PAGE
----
- Start a podcast about something your audience–i.e. your prospects–are interested in learning about (and that your solution helps solve for).
- Invite top prospects to be guests on the show.
- Get to know them and learn all about their pain points … not just the obvious ones but the ones that you can only discover through sustained conversation (and ones that your prospects may not even be fully aware of).
- Record an interview with them (audio and video).
- Produce the episode, publish it, and promote it widely.
The beauty of this approach is that you’re not just creating content for your prospects; you’re creating content with them. And in doing so, you earn their trust, which is crucial for shortening the sales cycle and closing deals.
Building trust through conversation
According to the LinkedIn 2020 State of Sales Report, 88% of B2B buyers make a purchase only when they see a sales rep–and the company they work for–as a trusted advisor. This is no great revelation; it’s common knowledge that people buy from people they like and trust. But knowing that you have to earn the trust of buyers and actually doing it are two different things.
One of the best ways to earn trust is through conversation–genuine, spontaneous conversation wherein you do more listening than talking and, crucially, don’t try to sell anything or even mention your solution.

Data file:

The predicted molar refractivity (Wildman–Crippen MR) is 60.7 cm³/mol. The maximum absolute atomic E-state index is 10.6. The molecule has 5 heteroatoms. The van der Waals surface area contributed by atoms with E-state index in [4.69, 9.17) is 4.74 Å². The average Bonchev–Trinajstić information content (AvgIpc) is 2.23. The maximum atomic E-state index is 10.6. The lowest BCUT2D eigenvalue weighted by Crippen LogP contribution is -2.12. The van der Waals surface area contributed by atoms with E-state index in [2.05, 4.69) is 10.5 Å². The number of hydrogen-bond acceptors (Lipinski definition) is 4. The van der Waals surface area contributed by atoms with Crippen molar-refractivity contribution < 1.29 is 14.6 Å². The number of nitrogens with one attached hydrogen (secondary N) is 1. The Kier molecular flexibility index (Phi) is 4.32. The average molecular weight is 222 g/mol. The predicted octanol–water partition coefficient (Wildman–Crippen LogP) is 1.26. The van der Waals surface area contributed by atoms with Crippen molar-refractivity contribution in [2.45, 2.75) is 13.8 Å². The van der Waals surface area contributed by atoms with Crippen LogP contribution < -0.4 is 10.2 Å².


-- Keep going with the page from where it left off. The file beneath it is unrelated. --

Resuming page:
Podcasting is a way to engineer those types of conversations with prospects, in several ways:
- Prep Call. Doing a 15-20 minute prep call with guests is valuable in two ways. First, it allows you and the guest to find a topic you’re both interested in and that the guest can really lean into. Second, it’s a low-pressure way to simply chat, get to know the guest as a person, and begin to suss out what they care about most and whether or not they’re a good fit for your solution.
- Interview. The interview to learn even more about your prospect’s true pain points and to demonstrate your insight through the questions you ask.
- Publishing. Publishing the content provides another opportunity to connect with your prospect and build on the relationship.
In short, it’s a win-win all the way around. The prospect gets valuable content they can share across their networks, while you get invaluable insights into the prospect’s way of thinking and, most importantly, their trust. Now, they know you not just as another vendor hawking a solution but as someone they share interests with and have had a positive experience working with.
How all of this leads to more closed deals
Think about it this way: If you were choosing between several vendors, all of whom were similar in terms of price and features/services, which would you be more likely to go with: a company with which you have no personal connection and no concrete reason to trust … Or the company that went out of its way to get to know you as a person and collaborated with you on content featuring you as a subject matter expert?
Taking the time and making the effort to foster real relationships with buyers is a competitive advantage, and one that podcasting is uniquely suited to help you gain.
If you’d like to learn more about how podcasting can help shorten sales cycles and close more deals, connect with us for a free consultation.